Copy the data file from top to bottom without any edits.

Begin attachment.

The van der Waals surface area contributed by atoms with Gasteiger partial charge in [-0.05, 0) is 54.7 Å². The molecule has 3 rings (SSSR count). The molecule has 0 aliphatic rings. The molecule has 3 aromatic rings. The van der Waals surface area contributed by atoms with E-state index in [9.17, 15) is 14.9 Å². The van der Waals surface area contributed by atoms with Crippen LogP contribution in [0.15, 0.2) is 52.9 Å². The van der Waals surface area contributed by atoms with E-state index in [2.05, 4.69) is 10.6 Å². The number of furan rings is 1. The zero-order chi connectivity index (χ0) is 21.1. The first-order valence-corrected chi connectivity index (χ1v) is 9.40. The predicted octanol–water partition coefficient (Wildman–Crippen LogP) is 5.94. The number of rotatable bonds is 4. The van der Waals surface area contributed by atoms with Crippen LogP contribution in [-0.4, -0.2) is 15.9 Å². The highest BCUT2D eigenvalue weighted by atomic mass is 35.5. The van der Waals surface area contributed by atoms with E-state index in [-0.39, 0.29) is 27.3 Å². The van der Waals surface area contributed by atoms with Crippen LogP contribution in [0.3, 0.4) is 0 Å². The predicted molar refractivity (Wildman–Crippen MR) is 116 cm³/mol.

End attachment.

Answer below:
The van der Waals surface area contributed by atoms with Gasteiger partial charge in [-0.05, 0) is 54.7 Å². The molecule has 3 rings (SSSR count). The molecule has 0 aliphatic rings. The molecule has 3 aromatic rings. The van der Waals surface area contributed by atoms with E-state index in [9.17, 15) is 14.9 Å². The van der Waals surface area contributed by atoms with Crippen LogP contribution in [0.15, 0.2) is 52.9 Å². The van der Waals surface area contributed by atoms with E-state index in [2.05, 4.69) is 10.6 Å². The number of furan rings is 1. The zero-order chi connectivity index (χ0) is 21.1. The first-order valence-corrected chi connectivity index (χ1v) is 9.40. The predicted octanol–water partition coefficient (Wildman–Crippen LogP) is 5.94. The number of rotatable bonds is 4. The van der Waals surface area contributed by atoms with Crippen LogP contribution in [-0.4, -0.2) is 15.9 Å². The highest BCUT2D eigenvalue weighted by atomic mass is 35.5. The van der Waals surface area contributed by atoms with E-state index in [-0.39, 0.29) is 27.3 Å². The van der Waals surface area contributed by atoms with Crippen LogP contribution in [0.3, 0.4) is 0 Å². The predicted molar refractivity (Wildman–Crippen MR) is 116 cm³/mol.